Two weeks ago, the West Point annual banquet was held under the theme “Our Secrets Revealed.” The idea being that West Point has tons of history and scores of new opportunities for the future.
Aside from our contributions to the arts and being the home of renowned businesses like Southern Ionics and Mossy Oak, West Point is also home to nearly 200 of arguably the best cattle in the state.
Milton Sundbeck, owner of Town Creek Farm and farm manager Ron Flake, spoke to the West Point Rotary Club on Thursday about the operation which originated with a man named Joe Reznicek of Cow Creek Ranch near Aliceville years ago.
Long before Sundbeck met Reznicek, Sundbeck was exposed to the cattle industry growing up in Texas. Sundbeck said that today there are fewer cattle in America than in 1950, which has led to a rise in value for cattle.
“It’s a great time to be in the business,” Sundbeck said. “People are always going to eat beef, and we’re trying to develop the kind of cattle that the people in commercial businesses want to buy.”
Sundbeck forged a partnership with Reznicek that lasted until his death in 2008. Determined to keep alive Reznicek’s innovative spirit in regards to cattle genetics, Sundbeck bought some of his best stock and began Town Creek.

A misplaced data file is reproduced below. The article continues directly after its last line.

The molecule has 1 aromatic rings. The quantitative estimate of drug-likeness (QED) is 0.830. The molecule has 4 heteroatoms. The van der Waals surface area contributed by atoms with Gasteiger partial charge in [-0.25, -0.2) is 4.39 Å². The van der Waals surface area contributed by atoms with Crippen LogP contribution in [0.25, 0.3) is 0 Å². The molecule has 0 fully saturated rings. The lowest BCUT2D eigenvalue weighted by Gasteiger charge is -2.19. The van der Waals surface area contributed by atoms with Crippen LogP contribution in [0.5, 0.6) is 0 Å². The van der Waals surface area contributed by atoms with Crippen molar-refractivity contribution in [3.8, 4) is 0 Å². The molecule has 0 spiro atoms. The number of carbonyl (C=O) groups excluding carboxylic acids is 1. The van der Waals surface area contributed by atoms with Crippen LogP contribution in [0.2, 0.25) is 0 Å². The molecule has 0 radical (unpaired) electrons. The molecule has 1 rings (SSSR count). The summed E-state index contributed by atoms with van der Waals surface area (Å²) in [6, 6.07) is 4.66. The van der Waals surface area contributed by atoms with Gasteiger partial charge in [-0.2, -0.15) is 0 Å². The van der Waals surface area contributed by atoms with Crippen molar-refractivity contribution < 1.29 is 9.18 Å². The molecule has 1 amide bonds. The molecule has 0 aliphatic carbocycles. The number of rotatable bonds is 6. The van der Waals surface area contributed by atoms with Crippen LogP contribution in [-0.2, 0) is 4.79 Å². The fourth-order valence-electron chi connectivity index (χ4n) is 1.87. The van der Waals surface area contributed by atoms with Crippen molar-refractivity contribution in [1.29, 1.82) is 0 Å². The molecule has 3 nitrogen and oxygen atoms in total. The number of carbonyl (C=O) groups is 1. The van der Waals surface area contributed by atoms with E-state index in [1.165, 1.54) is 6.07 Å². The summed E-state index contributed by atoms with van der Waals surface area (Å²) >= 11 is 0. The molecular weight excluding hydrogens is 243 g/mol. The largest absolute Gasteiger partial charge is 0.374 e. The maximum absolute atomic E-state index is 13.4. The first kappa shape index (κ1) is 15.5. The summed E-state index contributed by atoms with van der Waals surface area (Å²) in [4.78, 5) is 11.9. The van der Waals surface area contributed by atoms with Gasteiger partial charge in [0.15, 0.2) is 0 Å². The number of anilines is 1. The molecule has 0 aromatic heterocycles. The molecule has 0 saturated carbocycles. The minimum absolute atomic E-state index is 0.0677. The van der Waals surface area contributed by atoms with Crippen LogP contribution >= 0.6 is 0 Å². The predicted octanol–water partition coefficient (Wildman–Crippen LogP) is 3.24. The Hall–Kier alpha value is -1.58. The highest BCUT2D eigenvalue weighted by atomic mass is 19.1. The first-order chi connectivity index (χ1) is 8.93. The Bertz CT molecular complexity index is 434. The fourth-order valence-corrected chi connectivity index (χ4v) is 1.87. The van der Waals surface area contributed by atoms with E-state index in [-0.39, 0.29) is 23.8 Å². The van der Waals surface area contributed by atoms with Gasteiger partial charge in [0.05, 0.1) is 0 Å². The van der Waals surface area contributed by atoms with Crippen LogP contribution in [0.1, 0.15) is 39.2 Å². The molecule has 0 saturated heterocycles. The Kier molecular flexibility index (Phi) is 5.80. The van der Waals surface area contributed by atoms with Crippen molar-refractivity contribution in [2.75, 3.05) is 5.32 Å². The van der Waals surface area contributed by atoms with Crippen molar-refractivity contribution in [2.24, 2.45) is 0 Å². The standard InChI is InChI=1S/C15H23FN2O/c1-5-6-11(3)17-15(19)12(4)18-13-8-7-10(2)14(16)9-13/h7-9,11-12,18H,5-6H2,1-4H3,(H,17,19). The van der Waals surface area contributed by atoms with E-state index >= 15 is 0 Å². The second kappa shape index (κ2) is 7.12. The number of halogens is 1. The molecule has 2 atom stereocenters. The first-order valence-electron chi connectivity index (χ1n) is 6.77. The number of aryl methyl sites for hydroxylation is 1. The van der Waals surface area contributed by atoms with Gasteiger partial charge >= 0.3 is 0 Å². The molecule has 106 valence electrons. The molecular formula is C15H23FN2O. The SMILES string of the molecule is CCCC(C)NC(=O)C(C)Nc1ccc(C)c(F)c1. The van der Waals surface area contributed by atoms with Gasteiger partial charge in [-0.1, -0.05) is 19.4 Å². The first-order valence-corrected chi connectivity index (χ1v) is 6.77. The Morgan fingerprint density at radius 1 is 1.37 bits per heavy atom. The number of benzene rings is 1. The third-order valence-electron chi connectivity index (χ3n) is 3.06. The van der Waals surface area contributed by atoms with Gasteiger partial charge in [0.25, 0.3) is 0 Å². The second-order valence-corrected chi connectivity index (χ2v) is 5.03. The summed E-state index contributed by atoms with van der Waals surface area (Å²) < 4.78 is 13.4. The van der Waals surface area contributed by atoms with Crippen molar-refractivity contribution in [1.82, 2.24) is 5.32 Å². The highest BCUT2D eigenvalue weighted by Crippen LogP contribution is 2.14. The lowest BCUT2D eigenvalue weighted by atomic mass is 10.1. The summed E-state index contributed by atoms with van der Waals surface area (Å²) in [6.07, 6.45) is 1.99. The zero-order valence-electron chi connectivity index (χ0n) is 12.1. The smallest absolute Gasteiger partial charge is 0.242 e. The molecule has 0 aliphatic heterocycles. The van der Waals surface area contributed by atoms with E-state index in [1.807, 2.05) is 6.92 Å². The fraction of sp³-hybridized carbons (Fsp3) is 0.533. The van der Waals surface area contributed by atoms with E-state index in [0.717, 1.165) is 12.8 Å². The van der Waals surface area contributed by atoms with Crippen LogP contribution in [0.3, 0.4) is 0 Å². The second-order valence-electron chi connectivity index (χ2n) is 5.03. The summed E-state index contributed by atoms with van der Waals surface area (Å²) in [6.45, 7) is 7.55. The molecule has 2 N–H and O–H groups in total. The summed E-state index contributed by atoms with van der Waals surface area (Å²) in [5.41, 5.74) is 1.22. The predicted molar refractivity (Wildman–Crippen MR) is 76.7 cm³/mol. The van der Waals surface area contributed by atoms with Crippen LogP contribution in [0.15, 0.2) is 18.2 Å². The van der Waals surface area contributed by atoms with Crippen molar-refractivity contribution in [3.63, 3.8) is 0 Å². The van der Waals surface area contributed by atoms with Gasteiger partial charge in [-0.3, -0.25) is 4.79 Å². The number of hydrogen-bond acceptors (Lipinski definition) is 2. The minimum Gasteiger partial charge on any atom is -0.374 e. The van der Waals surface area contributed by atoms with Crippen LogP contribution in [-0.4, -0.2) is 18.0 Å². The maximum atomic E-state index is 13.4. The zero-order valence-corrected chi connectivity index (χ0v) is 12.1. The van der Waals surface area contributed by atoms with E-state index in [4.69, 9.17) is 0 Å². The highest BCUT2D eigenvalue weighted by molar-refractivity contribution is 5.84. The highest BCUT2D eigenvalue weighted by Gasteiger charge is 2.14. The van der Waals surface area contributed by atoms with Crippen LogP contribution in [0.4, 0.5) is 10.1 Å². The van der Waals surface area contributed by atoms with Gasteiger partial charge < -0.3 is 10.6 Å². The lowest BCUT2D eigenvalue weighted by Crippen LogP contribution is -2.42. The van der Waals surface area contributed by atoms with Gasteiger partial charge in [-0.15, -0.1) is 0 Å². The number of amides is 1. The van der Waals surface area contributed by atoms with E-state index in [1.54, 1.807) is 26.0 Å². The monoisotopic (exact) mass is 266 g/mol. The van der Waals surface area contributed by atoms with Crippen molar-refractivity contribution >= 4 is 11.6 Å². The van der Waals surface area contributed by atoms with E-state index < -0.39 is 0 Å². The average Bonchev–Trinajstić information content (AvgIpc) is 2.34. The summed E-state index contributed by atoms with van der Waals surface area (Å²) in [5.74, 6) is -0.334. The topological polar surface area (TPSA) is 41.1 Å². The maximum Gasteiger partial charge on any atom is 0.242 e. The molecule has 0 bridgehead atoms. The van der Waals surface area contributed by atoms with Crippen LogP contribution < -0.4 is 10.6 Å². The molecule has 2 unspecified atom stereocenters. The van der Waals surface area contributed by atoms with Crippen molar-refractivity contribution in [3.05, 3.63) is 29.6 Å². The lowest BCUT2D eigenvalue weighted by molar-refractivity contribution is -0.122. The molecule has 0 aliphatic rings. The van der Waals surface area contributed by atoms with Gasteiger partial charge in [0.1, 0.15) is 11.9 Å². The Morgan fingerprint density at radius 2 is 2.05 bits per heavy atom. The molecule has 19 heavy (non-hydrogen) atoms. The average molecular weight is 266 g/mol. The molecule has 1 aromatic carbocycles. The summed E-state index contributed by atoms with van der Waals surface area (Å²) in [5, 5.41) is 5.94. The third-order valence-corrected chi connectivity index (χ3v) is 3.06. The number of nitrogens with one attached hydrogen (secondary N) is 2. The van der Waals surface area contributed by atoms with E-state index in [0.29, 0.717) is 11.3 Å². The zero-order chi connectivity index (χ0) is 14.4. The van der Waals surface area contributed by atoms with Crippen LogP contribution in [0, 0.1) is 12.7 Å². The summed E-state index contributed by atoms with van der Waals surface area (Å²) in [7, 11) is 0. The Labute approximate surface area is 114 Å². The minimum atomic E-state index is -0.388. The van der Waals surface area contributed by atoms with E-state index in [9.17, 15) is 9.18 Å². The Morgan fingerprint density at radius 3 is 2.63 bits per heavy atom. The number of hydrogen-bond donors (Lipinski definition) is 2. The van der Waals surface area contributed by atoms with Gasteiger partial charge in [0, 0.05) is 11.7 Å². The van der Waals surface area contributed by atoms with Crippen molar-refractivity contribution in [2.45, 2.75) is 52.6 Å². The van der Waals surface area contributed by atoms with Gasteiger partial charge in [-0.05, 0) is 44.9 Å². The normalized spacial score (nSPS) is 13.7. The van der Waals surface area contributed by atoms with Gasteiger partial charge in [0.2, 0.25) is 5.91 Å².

“Joe Reznicek was a pioneer, and he was a dreamer,” Flake said during a portion of the program. “He was not scared to try different things.”
Flake said that Reznicek worked with about four different bloodlines over the years, attempting to produce the best quality cattle in the world.
Sundbeck says that like anything in life, producing good cattle requires balance.
“One of the things a cattleman wants is low birth weights, but you also want the cattle to grow to a heavy weight,” Sundbeck said.
Sundbeck says that 80 pounds is the ideal birth weight for a calf. Anything higher is subject to cause birthing problems.
207 days later, the specimen needs to weigh in at around 700 pounds.
Sundbeck says that those data points are important, but many cattlemen lose sight of the most crucial thing when it comes to breeding cows.
“Many lose sight of fertility,” Sundbeck said. “You’ve got to have a female that is going to have a calf every year and have about 15 calves in her lifetime. If you don’t have productive females, you’re not getting anywhere.”
On October 19, 2013, Sundbeck and Town Creek will host its first bull sale, which will feature 150 Town Creek Farm Brangus and Ultrablack Bulls. The sale will take place using video to feature the cattle.
The bulls that will be auctioned are raised and fed on mostly a forage-based diet. 75 percent of what the cattle eat at Town Creek is ground hay, not corn which is often fed to cattle.
The West Point cattle business will continue to expand and add more jobs for the county. Sundbeck says that there will be a heifer sale perhaps in the spring of 2014.
Right now the focus will be getting things ready for the big bull sale in October.